Tanya Streeter: How Can Breath Help Us Understand Our Limits And Our Potential? In 2002, freediver Tanya Streeter completed a record-breaking dive of 525 feet—in one breath. She reflects on the obstacles she faced, and the experience of pushing her body and lungs to the limit.

Tanya Streeter: How Can Breath Help Us Understand Our Limits And Our Potential?

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It's the TED Radio Hour from NPR. I'm Manoush Zomorodi, and today on the show, the power of breath.

TANYA STREETER: It's all about the breath. Everything that I'm doing from - gosh, from the time I open my eyes that morning is really focused on my breathing.

ZOMORODI: This is Tanya Streeter. She's a world champion freediver, which basically means taking in as much air as possible into her lungs and then going down, down, down into a body of water as deep as possible.

STREETER: The thing about freedivers is that we're very tuned into our breath, and it's at the forefront of whether or not we're going to be able to achieve this sport.

ZOMORODI: So a few minutes before a big dive, Tanya's main job is to breathe.

STREETER: Because the idea is to supersaturate my entire system with oxygen. And we can achieve that by these long, slow inhales and long, slow exhales. So if you were listening, all you would hear would be me like, (inhaling, exhaling). I'm going to put myself to sleep if I don't stop (laughter).

ZOMORODI: It's so relaxing.


ZOMORODI: It's so relaxing.

STREETER: My fingertips are tingling right now. I got to...


STREETER: ...Shake it off. Yes, I find it - yeah. It's the miracle of our human physiology is what it is. It is not unique to just me.

ZOMORODI: Freedivers are aware of their every breath, but until recently, most of us didn't think much about the air we take in and breathe out. Now, though, breath is on our minds for lots of reasons.


AILSA CHANG: Respiratory viruses can be transmitted from one person to another through the air.


UNIDENTIFIED GROUP: (Chanting) I can't breathe. I can't breathe.


DAVID GREENE: Fires burning up and down the West Coast are causing poor air quality and choking some communities.

ZOMORODI: And as we become more aware of our breath, we become more aware of its power. And so today on the show, ideas and stories about air and breathing - and back to freediver Tanya Streeter and the moment when one wrong breath changed her life.

STREETER: My mind was either going to be my weapon or my weakness. And so if I stopped and quit then, that was going to be my mind.

ZOMORODI: In 2002, Tanya had been freediving for several years and had broken a few records. But she wanted to break the world record for women and men by diving to 525 feet in a category called no limits.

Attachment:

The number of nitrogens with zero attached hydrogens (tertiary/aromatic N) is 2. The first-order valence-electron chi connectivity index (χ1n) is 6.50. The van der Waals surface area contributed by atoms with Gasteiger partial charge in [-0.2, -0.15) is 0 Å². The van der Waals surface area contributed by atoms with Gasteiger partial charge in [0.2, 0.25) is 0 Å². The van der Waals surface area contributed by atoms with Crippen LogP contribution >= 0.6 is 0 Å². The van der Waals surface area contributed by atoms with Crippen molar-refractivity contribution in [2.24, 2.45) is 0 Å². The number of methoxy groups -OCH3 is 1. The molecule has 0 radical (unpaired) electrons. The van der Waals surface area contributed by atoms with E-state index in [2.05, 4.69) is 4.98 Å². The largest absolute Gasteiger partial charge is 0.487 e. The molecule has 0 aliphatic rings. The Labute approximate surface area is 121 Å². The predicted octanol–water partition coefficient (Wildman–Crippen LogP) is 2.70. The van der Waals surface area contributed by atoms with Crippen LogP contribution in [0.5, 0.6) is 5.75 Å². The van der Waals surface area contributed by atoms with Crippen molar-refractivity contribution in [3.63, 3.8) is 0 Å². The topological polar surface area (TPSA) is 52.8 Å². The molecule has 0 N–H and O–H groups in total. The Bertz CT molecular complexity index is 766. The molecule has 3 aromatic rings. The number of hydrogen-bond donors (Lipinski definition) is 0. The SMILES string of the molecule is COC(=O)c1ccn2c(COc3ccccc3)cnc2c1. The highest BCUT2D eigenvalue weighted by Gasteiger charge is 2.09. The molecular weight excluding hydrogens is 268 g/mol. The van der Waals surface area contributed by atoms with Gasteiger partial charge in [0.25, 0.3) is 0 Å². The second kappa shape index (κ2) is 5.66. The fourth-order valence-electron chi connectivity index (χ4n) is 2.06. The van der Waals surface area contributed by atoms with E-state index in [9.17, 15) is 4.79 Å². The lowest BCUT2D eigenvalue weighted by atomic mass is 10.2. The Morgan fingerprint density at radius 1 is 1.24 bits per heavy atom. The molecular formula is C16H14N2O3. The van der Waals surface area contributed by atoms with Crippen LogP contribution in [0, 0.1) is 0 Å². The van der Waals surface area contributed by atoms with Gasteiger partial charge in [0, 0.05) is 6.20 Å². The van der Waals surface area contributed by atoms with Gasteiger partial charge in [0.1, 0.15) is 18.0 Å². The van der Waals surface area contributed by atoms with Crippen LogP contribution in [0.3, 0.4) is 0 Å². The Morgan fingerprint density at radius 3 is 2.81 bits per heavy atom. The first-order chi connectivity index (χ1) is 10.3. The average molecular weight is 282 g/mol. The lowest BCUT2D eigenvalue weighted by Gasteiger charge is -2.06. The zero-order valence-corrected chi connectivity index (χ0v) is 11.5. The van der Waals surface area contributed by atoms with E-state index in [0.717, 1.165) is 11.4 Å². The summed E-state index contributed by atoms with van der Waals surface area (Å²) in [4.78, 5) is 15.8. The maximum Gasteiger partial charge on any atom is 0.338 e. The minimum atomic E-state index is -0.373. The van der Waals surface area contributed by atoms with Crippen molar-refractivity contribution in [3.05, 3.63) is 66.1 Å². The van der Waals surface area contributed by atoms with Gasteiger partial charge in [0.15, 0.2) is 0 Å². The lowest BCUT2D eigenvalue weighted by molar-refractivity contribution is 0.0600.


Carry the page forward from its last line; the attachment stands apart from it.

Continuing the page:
STREETER: No limits is where you hold on to this glorified bit of aluminum framework and zip down a rope to your target depth because there's a lot of weight in it. And then you have to inflate a lift bag to bring you back up again. And there's an entire safety team that are put together to make sure this is done safely, not just for me but also for them.

So we had very, very well-trained and experienced mixed gas divers going to be doing my safety all the way down almost to the bottom of the rope. It's actually incredibly dangerous for scuba divers to go as deep as I was going because, believe it or not, they are not as designed to go down there as I am. Scuba equipment is basically life support on your back. Now, my life support is my body, and my physiology is designed to do this. So my physiological blueprint allows me to dive. And they rely on their dive gear, but I need them. I need them for my safety. I need them for the rules under the governing body of the sport.

ZOMORODI: OK. So wait. Before we get back to 2002, I have to ask, how different is your physiology? Like, if you breathed into a spirometer, how much greater would your lung capacity be compared to someone - I don't know - like me, who just likes to go swimming once in a while?

STREETER: So the average person of my size and shape, when they take a deep breath to exhale into that spirometer to do their lung capacity test, would kind of go like this (inhaling, exhaling). And that's all they would get. Now, as a trained free diver and somebody who's, you know, really trying to blow the lid off that spirometer, I would take a breath that sounds like this (inhaling, exhaling). And that's called packing, and that is something that only experienced free divers should be doing because there are some inherent risks associated with it. But what it does for a free diver is it is a way of sucking more air volume into your lungs and expanding them as much as possible.

ZOMORODI: Now back to 2002 and Tanya's attempt to break the world record.

STREETER: I was basically as ready as I ever was going to be.

ZOMORODI: So Tanya's there with her team in position.